Jensen box

From Wikipedia, the free encyclopedia
Jump to navigation Jump to search
A virtual rendering of a Jensen box. The home button is depicted in the lower center of the array. Participants are told to move their finger from the home button to one of eight additional response buttons when specific LED lights illuminate. This produces several measures of participant response time (RT).

The Jensen box was developed by University of California, Berkeley psychologist Arthur Jensen as an experimental apparatus for measuring choice reaction time (RT) and individual differences in intelligence.[1]

Design and Measurement[edit]

The standard Jensen box is approximately 12 by 20 inches in size with a sloping face. Eight buttons are arrayed in a semicircle with a 'home' key in the lower center. Above each response button is a small LED light. Following an auditory warning tone and a delay, one of the lights is illuminated and the participant releases their finger from the home button. Participants then move to initiate a button press at the illuminated location as quickly as possible.

RT is measured in two different ways: the time elapsed between the light signal and the home button release, and the time between the home button release and the target button press. These separate measures were initially conceptualized as assessing "decision time" and "movement time," respectively. However, participants can shift decision time into the movement phase by releasing the home button while the decision-making is still incomplete. Masking the stimulus light can eliminate this artifact.[2] Several additional parameters can be extracted. The slope of RTs when 1, 2, 4, and 8 light choices are presented is used to index the rate of information processing. Variance or standard deviation in intra-individual RTs can be extracted to measure individual differences in response variability.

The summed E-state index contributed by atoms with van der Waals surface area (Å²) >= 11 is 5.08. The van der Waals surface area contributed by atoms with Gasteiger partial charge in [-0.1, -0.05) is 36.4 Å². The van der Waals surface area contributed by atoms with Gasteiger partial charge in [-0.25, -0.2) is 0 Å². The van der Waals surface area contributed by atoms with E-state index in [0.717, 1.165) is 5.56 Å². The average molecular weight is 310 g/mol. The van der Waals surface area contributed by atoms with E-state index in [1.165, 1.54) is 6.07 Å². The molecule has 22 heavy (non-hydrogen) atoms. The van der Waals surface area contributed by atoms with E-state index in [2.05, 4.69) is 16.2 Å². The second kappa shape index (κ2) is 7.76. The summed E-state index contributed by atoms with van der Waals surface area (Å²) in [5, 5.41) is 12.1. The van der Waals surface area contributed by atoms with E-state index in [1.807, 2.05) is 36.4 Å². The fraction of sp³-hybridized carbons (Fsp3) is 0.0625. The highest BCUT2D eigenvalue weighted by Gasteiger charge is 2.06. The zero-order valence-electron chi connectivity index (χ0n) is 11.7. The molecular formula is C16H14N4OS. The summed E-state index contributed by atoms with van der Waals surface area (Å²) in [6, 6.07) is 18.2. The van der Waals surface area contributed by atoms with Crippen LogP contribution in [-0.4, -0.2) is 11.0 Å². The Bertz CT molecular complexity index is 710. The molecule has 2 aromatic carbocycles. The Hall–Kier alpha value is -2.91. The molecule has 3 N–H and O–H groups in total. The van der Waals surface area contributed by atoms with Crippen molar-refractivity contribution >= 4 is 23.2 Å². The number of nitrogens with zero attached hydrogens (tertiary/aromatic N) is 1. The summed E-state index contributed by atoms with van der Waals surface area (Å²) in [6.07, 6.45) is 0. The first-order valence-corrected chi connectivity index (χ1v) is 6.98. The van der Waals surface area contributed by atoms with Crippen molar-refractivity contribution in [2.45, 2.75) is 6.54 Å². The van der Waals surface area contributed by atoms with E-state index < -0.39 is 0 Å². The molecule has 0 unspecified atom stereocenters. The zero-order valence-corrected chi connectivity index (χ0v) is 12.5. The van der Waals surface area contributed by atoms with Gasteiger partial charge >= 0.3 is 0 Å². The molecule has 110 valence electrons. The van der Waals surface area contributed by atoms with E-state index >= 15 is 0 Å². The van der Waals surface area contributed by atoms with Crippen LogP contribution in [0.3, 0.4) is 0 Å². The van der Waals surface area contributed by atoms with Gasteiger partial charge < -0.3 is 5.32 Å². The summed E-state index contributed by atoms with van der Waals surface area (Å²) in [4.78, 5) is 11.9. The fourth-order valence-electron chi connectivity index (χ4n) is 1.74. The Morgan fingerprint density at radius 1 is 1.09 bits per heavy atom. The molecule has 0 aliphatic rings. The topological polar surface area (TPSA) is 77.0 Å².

Following Hick's law,[3] RTs slow as a function of the number of presented choices. Button presses are fastest when only one button is shown and slowest when all eight possible response buttons are available. Simple reaction time correlates with general cognitive ability,[4] and there is some evidence that the slope of responding on the Jensen box does as well.[2] Ian Deary and colleagues, in a population-based cohort study of 900 individuals, demonstrated correlations between IQ and simple choice RTs between –0.3 and –0.5.[4] The Jensen box has also been used on the Odd Man Out test.

See also[edit]


  1. ^ A. R. Jensen. (1987). Individual differences in the Hick paradigm. In Speed of information-processing and intelligence. P. A. Vernon and et al., Norwood, NJ, USA, Ablex Publishing Corp, 101-175.
  2. ^ a b T. C. Bates, C. Stough (1998). "Improved Reaction Time Method, Information Processing Speed, and Intelligence". Intelligence. 26 (1): 53–62. doi:10.1016/S0160-2896(99)80052-X.
  3. ^ W. E. Hick (1952). "On the rate of gain of information". Quarterly Journal of Experimental Psychology. 4 (1): 11–26. doi:10.1080/17470215208416600.
  4. ^ a b I. J. Deary, G. Der and G. Ford (2001). "Reaction times and intelligence differences: A population-based cohort study". Intelligence. 29 (5): 389–399. doi:10.1016/S0160-2896(01)00062-9.